The class was originally built for working the West of England expresses between London and Newton Abbot via Bristol and for several years they practically monopolised this route. Unfortunately as train loads began to increase from the turn of the century and more 4 - 4 - 0 locomotives were produced, their usefulness relegated them to occasional turn of this traffic until a larger turntable was installed at Wolverhampton Stafford Road shed and the class began working to Birmingham and Wolverhampton from Paddington. In addition, other routes given over to the 4 - 2 - 2s included Worcester to Oxford and Bristol to Taunton.

         As just thirty members of the class had been rebuilt (some more than once!), and the difficulty in coping with more modern operating methods showed the weaknesses in the original 4 - 2 - 2 design, the first withdrawals came early in the locomotives lives. The first engines to be withdrawn were numbers 3005 Britannia and 3020 Sultan in February 1908, while the later series of rebuilt locomotives began to disappear in June 1913 with numbers 3018 Glenside and 3048 Majestic. The final 'Dean Singles' to be withdrawn were numbers 3050 Royal Sovereign and 3074 ex Princess Helena in December 1915. Contrary to popular belief, Churchward was not anxious to scrap the class but to alter the engines to a 4 - 4 - 0 configuration incorporating the 7 feet 2 inch wheels of the 'Armstrong' class, but the problems of altering the frames from a 4 feet 7 inch trailing wheel to a 7 feet 2 inch driving wheel were too great.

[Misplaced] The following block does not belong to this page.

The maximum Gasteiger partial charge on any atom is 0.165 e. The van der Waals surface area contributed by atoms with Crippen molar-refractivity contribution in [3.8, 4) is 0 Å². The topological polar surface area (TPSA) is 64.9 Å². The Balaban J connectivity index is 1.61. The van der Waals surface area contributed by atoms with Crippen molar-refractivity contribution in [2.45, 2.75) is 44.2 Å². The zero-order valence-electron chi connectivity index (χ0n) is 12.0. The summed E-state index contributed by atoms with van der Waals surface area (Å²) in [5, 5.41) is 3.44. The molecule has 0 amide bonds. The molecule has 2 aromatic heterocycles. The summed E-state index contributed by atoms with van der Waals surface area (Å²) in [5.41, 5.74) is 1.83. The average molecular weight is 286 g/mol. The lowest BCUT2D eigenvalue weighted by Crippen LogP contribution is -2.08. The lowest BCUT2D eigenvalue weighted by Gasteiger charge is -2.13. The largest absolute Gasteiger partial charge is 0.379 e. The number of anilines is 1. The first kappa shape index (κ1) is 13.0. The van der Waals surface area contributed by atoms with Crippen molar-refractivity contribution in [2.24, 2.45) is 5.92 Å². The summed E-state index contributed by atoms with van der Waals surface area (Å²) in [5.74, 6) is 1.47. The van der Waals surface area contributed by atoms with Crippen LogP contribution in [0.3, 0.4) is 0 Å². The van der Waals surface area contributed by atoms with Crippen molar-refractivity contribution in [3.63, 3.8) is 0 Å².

Specifications (later BR5 boiler).
Cylinders (2) 19 x 24 inches Driving wheel diameter 7 feet 9 inches
Bogie / Trailing wheel dia 4 feet 1 in/ 4 feet 7 in Tractive Effort 14,253 pounds
Boiler pitch 7 feet 10 inches Boiler pressure 180 lbs/square inch
Grate area 18.12 sq ft Weight of locomotive 49 tons 17 cwt.